Some senior roles have also been moving to low-cost countries. Fabrizio says: “In investment banking we have seen quite a few banks moving very senior people to India because now the balance of people that they manage is in India. This is not necessarily a new thing. The first time I saw it happening was when Deutsche Bank moved their global head of operations to India from London about five years ago. But in the past two years we’ve seen more of it.”
Companies are also seeing the value of low-cost locations closer to home. Poland’s BPO workforce grew by 15% across all sectors in 2016 and it now has between 10,000 and 15,000 people working in BFS outsourcing. Institutions are attracted by the country’s excellent language and IT skills and the fact that it is in a similar time zone to their European operations. Agile development of such things as trading platforms, websites and apps, for example, require close collaboration with onshore teams, which is difficult when there is a significant time difference.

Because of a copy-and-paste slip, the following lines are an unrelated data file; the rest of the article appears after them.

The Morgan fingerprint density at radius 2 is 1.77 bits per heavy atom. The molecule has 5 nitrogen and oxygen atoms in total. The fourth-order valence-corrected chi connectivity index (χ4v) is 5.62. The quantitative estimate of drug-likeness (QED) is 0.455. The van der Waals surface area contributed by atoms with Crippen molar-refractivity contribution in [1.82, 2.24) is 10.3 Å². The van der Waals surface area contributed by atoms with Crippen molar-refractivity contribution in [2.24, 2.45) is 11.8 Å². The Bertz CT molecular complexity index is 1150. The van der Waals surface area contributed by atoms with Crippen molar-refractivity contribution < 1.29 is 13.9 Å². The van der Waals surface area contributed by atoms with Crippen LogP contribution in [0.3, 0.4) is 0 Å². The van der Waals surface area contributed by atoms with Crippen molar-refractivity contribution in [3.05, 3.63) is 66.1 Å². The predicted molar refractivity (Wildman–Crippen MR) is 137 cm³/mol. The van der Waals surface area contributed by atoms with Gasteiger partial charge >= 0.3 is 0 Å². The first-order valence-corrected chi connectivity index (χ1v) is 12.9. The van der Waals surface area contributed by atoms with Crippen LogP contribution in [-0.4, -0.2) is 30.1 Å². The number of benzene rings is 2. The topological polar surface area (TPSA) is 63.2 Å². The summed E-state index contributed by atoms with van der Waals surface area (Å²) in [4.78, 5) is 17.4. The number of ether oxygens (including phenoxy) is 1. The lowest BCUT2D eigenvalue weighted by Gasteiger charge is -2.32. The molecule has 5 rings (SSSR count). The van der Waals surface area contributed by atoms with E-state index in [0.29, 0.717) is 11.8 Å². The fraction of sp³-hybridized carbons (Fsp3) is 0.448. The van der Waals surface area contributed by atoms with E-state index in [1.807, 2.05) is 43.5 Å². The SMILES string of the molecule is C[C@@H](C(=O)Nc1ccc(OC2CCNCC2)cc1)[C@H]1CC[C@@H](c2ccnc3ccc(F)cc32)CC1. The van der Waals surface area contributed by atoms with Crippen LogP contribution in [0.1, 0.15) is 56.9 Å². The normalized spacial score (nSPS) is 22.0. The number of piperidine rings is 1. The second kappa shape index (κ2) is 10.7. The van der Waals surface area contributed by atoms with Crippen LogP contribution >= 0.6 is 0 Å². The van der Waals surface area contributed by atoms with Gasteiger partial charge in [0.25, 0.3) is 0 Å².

Poland has also been the recipient of functions that need data access because of new privacy laws, such as the EU’s General Data Protection Regulation (GDPR), says Fabrizio. Because Poland is an EU member state, most outsourcing providers based there will already be GDPR compliant.
Goldman Sachs is among those with an operations hub in Warsaw and has announced plans to employ a further 250 people in 2018, increasing its headcount in the city to around 800. Most of the new roles will be in operations and technology, but there will be other positions in risk management, treasury and human resources.
Functions coming home
But while some roles are moving to low-cost regions, others are returning onshore. India is the favoured offshore location for UK firms and employs between 200,000 and 500,000 people with up to 60% working on industry-specific processes such as post trade, settlement and reconciliation, and another 30% in call centres.
A 2017 survey